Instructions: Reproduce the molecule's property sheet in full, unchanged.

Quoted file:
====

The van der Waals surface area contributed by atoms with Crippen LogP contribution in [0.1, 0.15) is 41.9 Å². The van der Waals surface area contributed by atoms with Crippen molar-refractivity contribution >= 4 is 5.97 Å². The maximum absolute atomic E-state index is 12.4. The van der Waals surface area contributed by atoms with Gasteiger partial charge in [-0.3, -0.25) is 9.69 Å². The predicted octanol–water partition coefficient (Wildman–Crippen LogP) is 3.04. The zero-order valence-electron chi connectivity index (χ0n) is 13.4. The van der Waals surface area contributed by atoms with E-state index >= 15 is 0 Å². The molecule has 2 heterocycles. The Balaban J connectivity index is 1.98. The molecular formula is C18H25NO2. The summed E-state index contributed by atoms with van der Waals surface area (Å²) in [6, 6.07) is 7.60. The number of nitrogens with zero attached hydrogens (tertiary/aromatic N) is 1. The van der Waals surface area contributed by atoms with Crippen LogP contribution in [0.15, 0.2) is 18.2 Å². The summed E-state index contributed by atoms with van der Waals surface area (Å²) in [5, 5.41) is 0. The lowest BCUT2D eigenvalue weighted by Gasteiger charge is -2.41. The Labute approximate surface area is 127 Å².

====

The van der Waals surface area contributed by atoms with Crippen LogP contribution in [0.1, 0.15) is 41.9 Å². The van der Waals surface area contributed by atoms with Crippen molar-refractivity contribution >= 4 is 5.97 Å². The maximum absolute atomic E-state index is 12.4. The van der Waals surface area contributed by atoms with Gasteiger partial charge in [-0.3, -0.25) is 9.69 Å². The predicted octanol–water partition coefficient (Wildman–Crippen LogP) is 3.04. The zero-order valence-electron chi connectivity index (χ0n) is 13.4. The van der Waals surface area contributed by atoms with E-state index >= 15 is 0 Å². The molecule has 2 heterocycles. The Balaban J connectivity index is 1.98. The molecular formula is C18H25NO2. The summed E-state index contributed by atoms with van der Waals surface area (Å²) in [6, 6.07) is 7.60. The number of nitrogens with zero attached hydrogens (tertiary/aromatic N) is 1. The van der Waals surface area contributed by atoms with Crippen LogP contribution in [0.15, 0.2) is 18.2 Å². The summed E-state index contributed by atoms with van der Waals surface area (Å²) in [5, 5.41) is 0. The lowest BCUT2D eigenvalue weighted by Gasteiger charge is -2.41. The Labute approximate surface area is 127 Å².